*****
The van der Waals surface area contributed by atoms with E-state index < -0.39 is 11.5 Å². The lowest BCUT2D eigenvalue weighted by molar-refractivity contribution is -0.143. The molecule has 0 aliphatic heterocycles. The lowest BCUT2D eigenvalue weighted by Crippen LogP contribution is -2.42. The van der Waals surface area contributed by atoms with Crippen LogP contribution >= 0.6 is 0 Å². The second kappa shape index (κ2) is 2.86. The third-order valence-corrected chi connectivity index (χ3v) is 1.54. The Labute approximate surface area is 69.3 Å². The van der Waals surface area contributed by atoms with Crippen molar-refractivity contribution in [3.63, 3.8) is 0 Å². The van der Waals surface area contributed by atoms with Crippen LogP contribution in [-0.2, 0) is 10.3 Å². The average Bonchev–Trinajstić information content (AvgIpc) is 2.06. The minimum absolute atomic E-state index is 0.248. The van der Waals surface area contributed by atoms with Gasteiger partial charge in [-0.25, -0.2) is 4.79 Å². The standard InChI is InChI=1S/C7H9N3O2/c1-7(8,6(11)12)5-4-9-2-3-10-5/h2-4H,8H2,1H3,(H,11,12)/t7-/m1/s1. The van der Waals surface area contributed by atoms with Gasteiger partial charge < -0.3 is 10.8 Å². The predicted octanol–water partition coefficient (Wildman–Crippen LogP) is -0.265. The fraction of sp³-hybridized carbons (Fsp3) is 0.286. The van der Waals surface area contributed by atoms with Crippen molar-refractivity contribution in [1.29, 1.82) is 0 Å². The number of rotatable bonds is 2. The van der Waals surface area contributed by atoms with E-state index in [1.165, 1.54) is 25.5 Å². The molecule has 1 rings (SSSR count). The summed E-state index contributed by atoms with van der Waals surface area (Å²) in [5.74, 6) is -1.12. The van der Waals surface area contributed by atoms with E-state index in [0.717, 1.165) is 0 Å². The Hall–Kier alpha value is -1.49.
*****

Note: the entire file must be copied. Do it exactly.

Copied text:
The van der Waals surface area contributed by atoms with E-state index < -0.39 is 11.5 Å². The lowest BCUT2D eigenvalue weighted by molar-refractivity contribution is -0.143. The molecule has 0 aliphatic heterocycles. The lowest BCUT2D eigenvalue weighted by Crippen LogP contribution is -2.42. The van der Waals surface area contributed by atoms with Crippen LogP contribution >= 0.6 is 0 Å². The second kappa shape index (κ2) is 2.86. The third-order valence-corrected chi connectivity index (χ3v) is 1.54. The Labute approximate surface area is 69.3 Å². The van der Waals surface area contributed by atoms with Crippen molar-refractivity contribution in [3.63, 3.8) is 0 Å². The van der Waals surface area contributed by atoms with Crippen LogP contribution in [-0.2, 0) is 10.3 Å². The average Bonchev–Trinajstić information content (AvgIpc) is 2.06. The minimum absolute atomic E-state index is 0.248. The van der Waals surface area contributed by atoms with Gasteiger partial charge in [-0.25, -0.2) is 4.79 Å². The standard InChI is InChI=1S/C7H9N3O2/c1-7(8,6(11)12)5-4-9-2-3-10-5/h2-4H,8H2,1H3,(H,11,12)/t7-/m1/s1. The van der Waals surface area contributed by atoms with Gasteiger partial charge < -0.3 is 10.8 Å². The predicted octanol–water partition coefficient (Wildman–Crippen LogP) is -0.265. The fraction of sp³-hybridized carbons (Fsp3) is 0.286. The van der Waals surface area contributed by atoms with Crippen molar-refractivity contribution in [1.29, 1.82) is 0 Å². The number of rotatable bonds is 2. The van der Waals surface area contributed by atoms with E-state index in [1.165, 1.54) is 25.5 Å². The molecule has 1 rings (SSSR count). The summed E-state index contributed by atoms with van der Waals surface area (Å²) in [5.74, 6) is -1.12. The van der Waals surface area contributed by atoms with E-state index in [0.717, 1.165) is 0 Å². The Hall–Kier alpha value is -1.49.